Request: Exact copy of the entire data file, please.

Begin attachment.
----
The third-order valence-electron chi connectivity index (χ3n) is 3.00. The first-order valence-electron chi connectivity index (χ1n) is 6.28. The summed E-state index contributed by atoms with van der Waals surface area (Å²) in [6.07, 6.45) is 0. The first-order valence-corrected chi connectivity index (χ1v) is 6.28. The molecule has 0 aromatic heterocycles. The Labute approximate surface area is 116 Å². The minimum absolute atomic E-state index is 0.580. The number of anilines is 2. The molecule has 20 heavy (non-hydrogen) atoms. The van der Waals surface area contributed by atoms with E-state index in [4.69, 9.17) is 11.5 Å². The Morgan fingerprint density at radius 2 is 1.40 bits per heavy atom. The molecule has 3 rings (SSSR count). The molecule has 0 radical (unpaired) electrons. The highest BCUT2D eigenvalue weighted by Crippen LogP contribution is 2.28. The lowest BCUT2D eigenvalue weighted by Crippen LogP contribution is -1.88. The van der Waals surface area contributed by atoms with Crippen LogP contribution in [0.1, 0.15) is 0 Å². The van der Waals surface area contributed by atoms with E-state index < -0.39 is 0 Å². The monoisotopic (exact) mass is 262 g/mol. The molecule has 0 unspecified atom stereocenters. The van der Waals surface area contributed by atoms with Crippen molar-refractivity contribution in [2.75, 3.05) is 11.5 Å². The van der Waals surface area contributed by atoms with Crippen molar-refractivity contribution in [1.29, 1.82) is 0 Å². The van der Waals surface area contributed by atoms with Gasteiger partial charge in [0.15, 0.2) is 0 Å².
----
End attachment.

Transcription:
The third-order valence-electron chi connectivity index (χ3n) is 3.00. The first-order valence-electron chi connectivity index (χ1n) is 6.28. The summed E-state index contributed by atoms with van der Waals surface area (Å²) in [6.07, 6.45) is 0. The first-order valence-corrected chi connectivity index (χ1v) is 6.28. The molecule has 0 aromatic heterocycles. The Labute approximate surface area is 116 Å². The minimum absolute atomic E-state index is 0.580. The number of anilines is 2. The molecule has 20 heavy (non-hydrogen) atoms. The van der Waals surface area contributed by atoms with E-state index in [4.69, 9.17) is 11.5 Å². The Morgan fingerprint density at radius 2 is 1.40 bits per heavy atom. The molecule has 3 rings (SSSR count). The molecule has 0 radical (unpaired) electrons. The highest BCUT2D eigenvalue weighted by Crippen LogP contribution is 2.28. The lowest BCUT2D eigenvalue weighted by Crippen LogP contribution is -1.88. The van der Waals surface area contributed by atoms with Crippen LogP contribution in [0.1, 0.15) is 0 Å². The van der Waals surface area contributed by atoms with E-state index < -0.39 is 0 Å². The monoisotopic (exact) mass is 262 g/mol. The molecule has 0 unspecified atom stereocenters. The van der Waals surface area contributed by atoms with Crippen molar-refractivity contribution in [2.75, 3.05) is 11.5 Å². The van der Waals surface area contributed by atoms with Crippen molar-refractivity contribution in [1.29, 1.82) is 0 Å². The van der Waals surface area contributed by atoms with Gasteiger partial charge in [0.15, 0.2) is 0 Å².